Friday, July 29, 2011

Laboring On and On

I assumed that my failure to answer "How long were you in labor?" with Dianthus was because he was induced and I spent an extra day in the hospital with "unproductive" contractions. This time, I was sure, it would happen "naturally" and I would be able to answer the question definitively.
That's hardly the case.
It turns out that I'm really not sure what counts when people ask about labor. The process is much less well defined than I imagined.
I'm fairly certain I wouldn't count the contractions I had on Wednesday that made me tell everyone Thursday that the baby would arrive over the weekend. And I wouldn't say I was in labor 3 a.m. Thursday when contractions dragged me from bed and prevented me from falling back asleep**. 3 a.m. Friday morning I was awakened again by contractions and one could fairly say that I was in labor, because I didn't stop having contractions until RuthRob emerged. Of course, one could fairly say that I wasn't in labor because they weren't painful contractions coming at even intervals. Then again, if one goes with contractions at regular short intervals defining labor, I may never have been in it, or my mother or mother-in-law if I correctly understand their stories.
My water broke sometime Friday afternoon. I realized it about 7 p.m. (yes, it is possible for the amniotic membranes to rupture without one realizing it). I was in the hospital about 8, cervix dilated 3-4 cm, but so far back in my body that it took 3 nurses to find it. At that time, lying down and strapped to 7 cords (monitors for fetal heart rate, contractions, blood pressure and my heart rate, an IV and blow up cuffs on each leg to prevent blood clots), my contractions eased up considerably-- was I in labor? Or was it not until 1:30 a.m. when the contractions (strengthened by pitocin) made me gasp each time. Or 3:30, when I was measured at 6-7 cm? Or 4:15 or so when I told the Mister to get the nurses because I was about to push the baby out? Or 4:56 when the doctor told me I could go ahead and push so RuthRob could emerge at 4:57*?
So, depending how you count, I was in labor 48, 24, 12, 9, 5, 3, or 1 1/2 hours, or 1 push.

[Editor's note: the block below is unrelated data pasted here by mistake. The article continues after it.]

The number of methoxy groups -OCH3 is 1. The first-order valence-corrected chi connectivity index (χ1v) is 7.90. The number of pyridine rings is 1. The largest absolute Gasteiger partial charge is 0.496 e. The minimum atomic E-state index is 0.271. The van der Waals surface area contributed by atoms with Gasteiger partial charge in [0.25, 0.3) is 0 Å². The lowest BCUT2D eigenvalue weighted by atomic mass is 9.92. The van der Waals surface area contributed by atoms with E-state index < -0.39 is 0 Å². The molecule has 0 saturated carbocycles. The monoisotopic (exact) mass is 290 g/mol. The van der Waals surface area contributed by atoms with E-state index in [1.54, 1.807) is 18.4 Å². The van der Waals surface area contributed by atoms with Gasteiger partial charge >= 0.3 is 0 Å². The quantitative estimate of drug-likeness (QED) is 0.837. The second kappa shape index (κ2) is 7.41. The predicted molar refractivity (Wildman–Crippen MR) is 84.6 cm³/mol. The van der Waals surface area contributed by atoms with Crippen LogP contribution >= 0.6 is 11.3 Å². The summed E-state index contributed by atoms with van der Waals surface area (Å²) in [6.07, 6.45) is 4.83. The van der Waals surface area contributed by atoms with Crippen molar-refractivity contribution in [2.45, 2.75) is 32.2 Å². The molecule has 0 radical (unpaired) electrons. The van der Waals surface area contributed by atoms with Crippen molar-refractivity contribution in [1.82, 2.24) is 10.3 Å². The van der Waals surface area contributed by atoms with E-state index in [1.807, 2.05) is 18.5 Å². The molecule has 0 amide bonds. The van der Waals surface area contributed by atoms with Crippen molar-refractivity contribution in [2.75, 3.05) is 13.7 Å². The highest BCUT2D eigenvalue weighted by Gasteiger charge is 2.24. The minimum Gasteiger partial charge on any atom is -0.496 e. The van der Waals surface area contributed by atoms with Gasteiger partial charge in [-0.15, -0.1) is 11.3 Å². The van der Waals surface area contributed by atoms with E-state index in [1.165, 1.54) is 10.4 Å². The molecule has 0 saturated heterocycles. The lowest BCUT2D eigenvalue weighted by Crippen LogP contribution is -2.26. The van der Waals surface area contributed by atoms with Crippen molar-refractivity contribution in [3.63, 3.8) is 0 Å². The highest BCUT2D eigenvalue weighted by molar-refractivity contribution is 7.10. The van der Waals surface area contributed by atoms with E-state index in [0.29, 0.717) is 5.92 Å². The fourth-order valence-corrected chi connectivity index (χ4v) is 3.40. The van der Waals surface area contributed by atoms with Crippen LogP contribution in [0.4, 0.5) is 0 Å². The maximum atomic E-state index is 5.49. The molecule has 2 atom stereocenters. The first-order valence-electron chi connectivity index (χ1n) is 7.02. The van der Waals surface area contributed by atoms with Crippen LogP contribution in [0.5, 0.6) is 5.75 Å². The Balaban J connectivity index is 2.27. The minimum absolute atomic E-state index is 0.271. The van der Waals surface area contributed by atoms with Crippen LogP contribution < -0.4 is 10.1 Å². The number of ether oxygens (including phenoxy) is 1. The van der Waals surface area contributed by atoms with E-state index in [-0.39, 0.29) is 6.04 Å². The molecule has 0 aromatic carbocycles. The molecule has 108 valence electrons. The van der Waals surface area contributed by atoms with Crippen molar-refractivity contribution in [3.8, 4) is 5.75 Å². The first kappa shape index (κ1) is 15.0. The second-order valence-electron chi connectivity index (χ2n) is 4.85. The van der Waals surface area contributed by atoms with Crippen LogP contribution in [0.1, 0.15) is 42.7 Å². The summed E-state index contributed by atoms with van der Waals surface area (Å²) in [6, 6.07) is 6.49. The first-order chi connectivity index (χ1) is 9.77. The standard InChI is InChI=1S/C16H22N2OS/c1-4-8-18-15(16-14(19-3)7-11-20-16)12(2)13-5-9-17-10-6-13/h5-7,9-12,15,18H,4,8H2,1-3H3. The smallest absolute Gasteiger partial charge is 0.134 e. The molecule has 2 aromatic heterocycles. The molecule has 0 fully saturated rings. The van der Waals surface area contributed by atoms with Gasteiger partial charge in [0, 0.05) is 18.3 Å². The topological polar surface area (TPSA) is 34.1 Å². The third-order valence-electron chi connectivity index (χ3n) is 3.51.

I'm genuinely curious-- those of you who ask or have been asked this question, what do you count?
In any case, one week ago and 2 years ago, I was in labor, of sorts. Happy one week to RuthRob and two years to sweet Dianthus.

*For a long time I thought that labor was the same as pushing, so was absolutely in awe of women who had 12 hour labors.

**Which is when I finished Heart of the Matter, by the way. If you read the June or July STIR books, please let me know.


Marieke said...

Re: your first footnote -- I probably still thought that, so glad to know that's not the case!

Congratulations and welcome to the little one!

Sparkling Squirrel said...

M- Basically labor is one stage of Labor and Delivery (the other two being delivery of the baby (i.e. pushing) and delivery of the placenta). Technically, I guess having contractions defines labor, except that there are contractions of "false labor" "pre-labor" "early labor" "active labor" and "transitional phase" (the intense painful contractions prior to actually pushing), not to mention contractions related to breast feeding and afterpains.
Some women can have contractions for days prior to actually needing to head to the hospital (or wherever they head). I suppose some of these women say that they were in labor for 56 hours or whatever, and technically they must be correct, but I'm pretty sure that's not how most casual listeners (like us) are using "labor" but I am really curious as to where most people think it begins.